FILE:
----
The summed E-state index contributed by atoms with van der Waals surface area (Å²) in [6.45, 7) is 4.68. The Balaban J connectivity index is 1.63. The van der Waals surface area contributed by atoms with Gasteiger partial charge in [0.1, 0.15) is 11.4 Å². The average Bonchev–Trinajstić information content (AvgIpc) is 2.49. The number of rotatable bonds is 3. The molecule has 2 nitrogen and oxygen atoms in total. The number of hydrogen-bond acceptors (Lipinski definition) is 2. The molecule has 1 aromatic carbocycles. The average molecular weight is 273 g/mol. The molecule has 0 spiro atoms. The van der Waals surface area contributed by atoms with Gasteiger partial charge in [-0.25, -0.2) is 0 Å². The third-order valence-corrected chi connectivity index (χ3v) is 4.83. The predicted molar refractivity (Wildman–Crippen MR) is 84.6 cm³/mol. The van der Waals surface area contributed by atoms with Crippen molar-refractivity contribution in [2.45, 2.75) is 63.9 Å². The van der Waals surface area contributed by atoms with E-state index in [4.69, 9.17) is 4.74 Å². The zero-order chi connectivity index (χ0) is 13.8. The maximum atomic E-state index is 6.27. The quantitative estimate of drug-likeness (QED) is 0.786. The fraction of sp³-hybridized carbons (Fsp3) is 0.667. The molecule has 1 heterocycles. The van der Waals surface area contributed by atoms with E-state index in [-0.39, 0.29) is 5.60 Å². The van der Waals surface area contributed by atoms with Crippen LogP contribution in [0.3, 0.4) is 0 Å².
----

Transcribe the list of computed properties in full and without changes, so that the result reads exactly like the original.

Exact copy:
The summed E-state index contributed by atoms with van der Waals surface area (Å²) in [6.45, 7) is 4.68. The Balaban J connectivity index is 1.63. The van der Waals surface area contributed by atoms with Gasteiger partial charge in [0.1, 0.15) is 11.4 Å². The average Bonchev–Trinajstić information content (AvgIpc) is 2.49. The number of rotatable bonds is 3. The molecule has 2 nitrogen and oxygen atoms in total. The number of hydrogen-bond acceptors (Lipinski definition) is 2. The molecule has 1 aromatic carbocycles. The average molecular weight is 273 g/mol. The molecule has 0 spiro atoms. The van der Waals surface area contributed by atoms with Gasteiger partial charge in [-0.25, -0.2) is 0 Å². The third-order valence-corrected chi connectivity index (χ3v) is 4.83. The predicted molar refractivity (Wildman–Crippen MR) is 84.6 cm³/mol. The van der Waals surface area contributed by atoms with Crippen molar-refractivity contribution in [2.45, 2.75) is 63.9 Å². The van der Waals surface area contributed by atoms with E-state index in [4.69, 9.17) is 4.74 Å². The zero-order chi connectivity index (χ0) is 13.8. The maximum atomic E-state index is 6.27. The quantitative estimate of drug-likeness (QED) is 0.786. The fraction of sp³-hybridized carbons (Fsp3) is 0.667. The molecule has 1 heterocycles. The van der Waals surface area contributed by atoms with E-state index in [-0.39, 0.29) is 5.60 Å². The van der Waals surface area contributed by atoms with Crippen LogP contribution in [0.3, 0.4) is 0 Å².